The Alice Taylor blog I was referring to is located here.

As the FragDolls are Ubisoft employees, I don’t think it’s really allowed for them to speak badly of their company’s games, so I doubt that a truly honest discussion can take place over these Imagine titles they had to shill at GameX.

But I’m willing to be proven wrong. While I don’t doubt that playing a game that caters to a girl’s interests (or a boy’s, for that matter) can be a segue into gaming for life, but the question is how do these Imagine games reflect those interests? Is it a checklist, are they suggested to the girls in the groups, is it the matter of the neglected chocolate cake? And if they do such a good job as they claim, why are the subjects they cover so narrow and stereotypical in scope?

All this said, I don’t think that games aimed at girls or boys specifically are necessarily bad. However, being well-made and progressive, without falling into the pit of stereotypes would help. HerInteractive tends to do a good job. I also fully understand that video games are a product, and that they need to sell. And in a world where so many are safe bets and sequels, I know it’s a lot to ask, but I believe good games that don’t stereotype and appeal to young kids are possible.


Sony’s Marketing Dept. Gets it Right in PS3 Ad

At the gym last night, I settled onto the elliptical with a magazine from the community rack. I’m not a regular People Magazine reader, but as I was flipping through this issue from late September, I saw a PS3 ad. The ad features a teen boy who looks to be enjoying himself and a middle-aged woman as his mother next to him, also looking to be enjoying herself. Both had controllers in their hands and looked to be having fun playing.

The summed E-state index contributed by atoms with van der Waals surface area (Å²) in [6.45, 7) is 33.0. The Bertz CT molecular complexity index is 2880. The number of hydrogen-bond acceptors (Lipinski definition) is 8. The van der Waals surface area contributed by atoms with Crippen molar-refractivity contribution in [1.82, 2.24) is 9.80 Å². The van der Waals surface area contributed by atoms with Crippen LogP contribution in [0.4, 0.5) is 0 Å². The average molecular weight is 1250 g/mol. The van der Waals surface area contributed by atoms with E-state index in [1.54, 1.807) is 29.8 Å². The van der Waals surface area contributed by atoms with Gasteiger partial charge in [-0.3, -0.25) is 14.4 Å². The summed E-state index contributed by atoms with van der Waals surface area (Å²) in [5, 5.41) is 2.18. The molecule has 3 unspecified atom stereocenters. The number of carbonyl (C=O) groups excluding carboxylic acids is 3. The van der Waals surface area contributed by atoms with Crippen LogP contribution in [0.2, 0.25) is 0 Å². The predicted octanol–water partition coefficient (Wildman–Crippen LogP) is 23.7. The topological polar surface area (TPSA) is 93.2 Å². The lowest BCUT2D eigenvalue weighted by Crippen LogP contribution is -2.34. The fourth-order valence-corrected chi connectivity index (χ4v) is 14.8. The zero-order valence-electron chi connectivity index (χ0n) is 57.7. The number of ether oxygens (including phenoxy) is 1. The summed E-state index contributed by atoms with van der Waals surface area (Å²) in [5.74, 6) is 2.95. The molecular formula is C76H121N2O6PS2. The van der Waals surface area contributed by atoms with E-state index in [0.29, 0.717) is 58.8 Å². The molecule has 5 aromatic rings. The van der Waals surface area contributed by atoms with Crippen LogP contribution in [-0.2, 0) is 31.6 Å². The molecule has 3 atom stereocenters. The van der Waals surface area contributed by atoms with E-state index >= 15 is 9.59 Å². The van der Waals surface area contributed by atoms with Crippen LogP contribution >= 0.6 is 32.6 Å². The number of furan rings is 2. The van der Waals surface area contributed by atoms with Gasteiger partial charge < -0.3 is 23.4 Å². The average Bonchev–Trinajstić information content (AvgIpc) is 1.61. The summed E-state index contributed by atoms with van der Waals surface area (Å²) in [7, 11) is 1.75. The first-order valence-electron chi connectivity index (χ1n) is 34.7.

The tagline that accompanied the ad referred to the recent price drop but also served to be really inclusive. Unfortunately, I don’t recall the exact content, but I believe it was something about the PS3 being at a price that suits everyone.

People‘s demographics skew very female, and range through various age groups, so this was a pleasant surprise. To see gaming not only marketed as something women of any age do, but without the usual attention being called to her as a female playing games. (See the PSP’s recent lavender release with its ill-considered “Girlz Play Too!” tagline and obvious lineup of Hannah Montana and other similar games). Surely there would be some sort of division in the games, right?